From the moment the word was put out on social media that we were going to interview, Peter Drury, the man who is considered the poet of world football, social media users in Kenya lit up pushing his name to top trends on an otherwise dull and dry newsday.
For football lovers, especially the millions of fans who follow the English Premier League, fans were jittery with joy, effusing excitedly on WhatsApp statuses, and asking if we were not actually pulling their legs.
The English football commentator pursues his job with such fervent passion and enthusiasm that sometimes his commentary has actually been sweeter than some of the goals scored. His delivery leaves one full of ecstatic and heavenly joy.
As Kenyans and the rest of the world are cooped up in city lockdowns over the Covid-19 pandemic, unable to travel, or engage in any meaningful social activities, it must have been joyous for Kenyan football fans to be reminded of that sweet, passionate and exciting voice of Peter Drury.
For K24's Shon Osimbo-Kasyula, an ardent sports fan and television anchor, the decision to reach out to Drury was simple. She just wanted to do something different after having interviewed many of Kenya's great players during this Covid-19 season.
So, with hope in her heart, she took to the little mentioned social media platform LinkedIn to look for the famous Englishman. Of course, Peter has shunned the more popular social media platforms such as Twitter and Facebook, but somehow is active on the much serious LinkedIn.
This time around, Osimbo wanted to concentrate on the men behind the scenes, the people who make football interesting. Sometimes when you mention football, besides the players and coaches, it is the voices of commentators that football fans associate with some of the crowning moments of football.
Whether it is Sergio Aguero winning it for Manchester City in the 2011/2012 season in the last gasp of the match with Queen Park Rangers or Mario Gotze scoring a stunning extra-time goal to settle the 2014 World Cup Final in Germany's favour, the sounds remain, especially those of football commentators.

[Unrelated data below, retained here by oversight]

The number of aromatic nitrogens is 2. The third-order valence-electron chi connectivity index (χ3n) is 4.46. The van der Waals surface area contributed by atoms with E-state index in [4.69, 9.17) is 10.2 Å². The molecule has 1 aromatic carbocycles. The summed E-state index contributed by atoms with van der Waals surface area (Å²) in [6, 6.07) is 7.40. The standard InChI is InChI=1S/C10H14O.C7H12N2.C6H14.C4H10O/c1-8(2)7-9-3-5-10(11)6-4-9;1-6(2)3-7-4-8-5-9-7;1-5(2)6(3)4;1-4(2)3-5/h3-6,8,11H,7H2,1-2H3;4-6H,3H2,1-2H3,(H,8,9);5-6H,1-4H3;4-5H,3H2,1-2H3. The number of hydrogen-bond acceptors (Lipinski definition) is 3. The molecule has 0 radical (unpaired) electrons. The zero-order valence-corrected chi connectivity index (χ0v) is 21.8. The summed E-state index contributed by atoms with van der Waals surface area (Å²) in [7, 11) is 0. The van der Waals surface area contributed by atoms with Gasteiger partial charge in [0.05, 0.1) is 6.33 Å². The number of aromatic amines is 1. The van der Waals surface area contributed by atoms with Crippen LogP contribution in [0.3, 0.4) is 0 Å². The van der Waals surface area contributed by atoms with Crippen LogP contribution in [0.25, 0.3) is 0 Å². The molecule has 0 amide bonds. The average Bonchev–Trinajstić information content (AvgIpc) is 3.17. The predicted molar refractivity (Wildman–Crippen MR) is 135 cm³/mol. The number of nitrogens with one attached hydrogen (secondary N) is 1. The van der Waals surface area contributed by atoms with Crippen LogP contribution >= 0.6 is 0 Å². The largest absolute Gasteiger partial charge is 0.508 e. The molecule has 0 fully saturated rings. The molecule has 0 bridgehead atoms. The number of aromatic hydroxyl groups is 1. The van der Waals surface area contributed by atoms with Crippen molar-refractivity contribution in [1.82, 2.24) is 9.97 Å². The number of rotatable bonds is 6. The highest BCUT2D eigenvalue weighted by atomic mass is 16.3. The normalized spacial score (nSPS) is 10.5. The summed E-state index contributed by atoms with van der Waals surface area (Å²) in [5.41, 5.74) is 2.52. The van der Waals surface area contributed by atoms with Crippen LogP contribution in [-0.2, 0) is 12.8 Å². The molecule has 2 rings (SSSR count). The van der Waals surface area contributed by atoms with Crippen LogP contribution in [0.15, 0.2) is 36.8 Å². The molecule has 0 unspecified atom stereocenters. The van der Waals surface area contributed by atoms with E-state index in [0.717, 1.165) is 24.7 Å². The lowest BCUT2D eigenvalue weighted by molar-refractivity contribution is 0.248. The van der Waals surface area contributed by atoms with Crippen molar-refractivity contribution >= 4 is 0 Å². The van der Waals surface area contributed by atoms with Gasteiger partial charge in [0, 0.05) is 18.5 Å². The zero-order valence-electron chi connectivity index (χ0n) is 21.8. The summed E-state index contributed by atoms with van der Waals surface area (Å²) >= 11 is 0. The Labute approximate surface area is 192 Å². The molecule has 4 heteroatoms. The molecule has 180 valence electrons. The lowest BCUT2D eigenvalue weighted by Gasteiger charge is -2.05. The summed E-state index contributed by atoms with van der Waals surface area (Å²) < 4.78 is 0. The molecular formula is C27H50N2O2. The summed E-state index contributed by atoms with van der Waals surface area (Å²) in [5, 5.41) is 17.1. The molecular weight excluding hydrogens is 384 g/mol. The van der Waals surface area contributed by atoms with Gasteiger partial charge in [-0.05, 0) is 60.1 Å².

In Kenya, who can forget Herbert Mwachiro or Bernard Otieno? For me, Bernard Otieno was for the longest time the only acceptable voice when Harambee Stars took to the pitch. When Bernard was picked for the World Cup, I was over the moon. That same feeling is probably universal among football fans. And for Peter Drury, going by the thousands of tweets posted by Kenyan fans, the feeling is universal.
It must have been surreal for Osimbo to learn, albeit two days after sending the message, that Drury had agreed to an interview with her on Monday, May 4. She had only five hours to prepare.
During the interview, she was nervous and literally shaking but with her experience it was easy to compose herself.
In her words, she was "beyond ecstatic talking to him." For us following on the screen, it was surreal to see and hear from the man who has made our days in the made our days in the countless bars or homes in which we have watched football in.
But how does he make the art of football commentary seem so simple and fun? Well, his advice is simple.
"To be authentic, that is really the important thing. Be yourself. Don't pretend to be someone else, don't mimic someone else. Just be who you are. Have the humility to listen and learn from other people but have the confidence in yourself to execute the job the best way you can. Always remember people don't tune in for the commentator but for the match."
That simple yet profound advice notwithstanding, the man has a way with words. However, the ever so humble poet on the choice of the words and analogies he uses, while they are instinctive, he reveals that he consciously puts in the work to know more words.
"I love words and I hate hearing myself describing things the same way over and over. So, I have to look for different ways to express things…But there is no rationale, no plan. The words come rolling out of my mouth, sometimes they make sense, other times they don't," he admits.
Given the nature of the public job, Peter Drury says sometimes there are moments not to be so proud of when he faces criticism for something he said or for rubbing some fans the wrong. But those, he admits, are the moments that force him to self-reflect, to know that he could have done a better job.
All that said and done, whose dream is England winning the World Cup, Drury advises Kenyans to obey the government so that we can get out of this coronavirus pandemic with our lives.
Nonetheless, just like many football fans, he is still hoping that football leagues across the world can find a way of finalising their seasons by end of June.
Here is the full interview: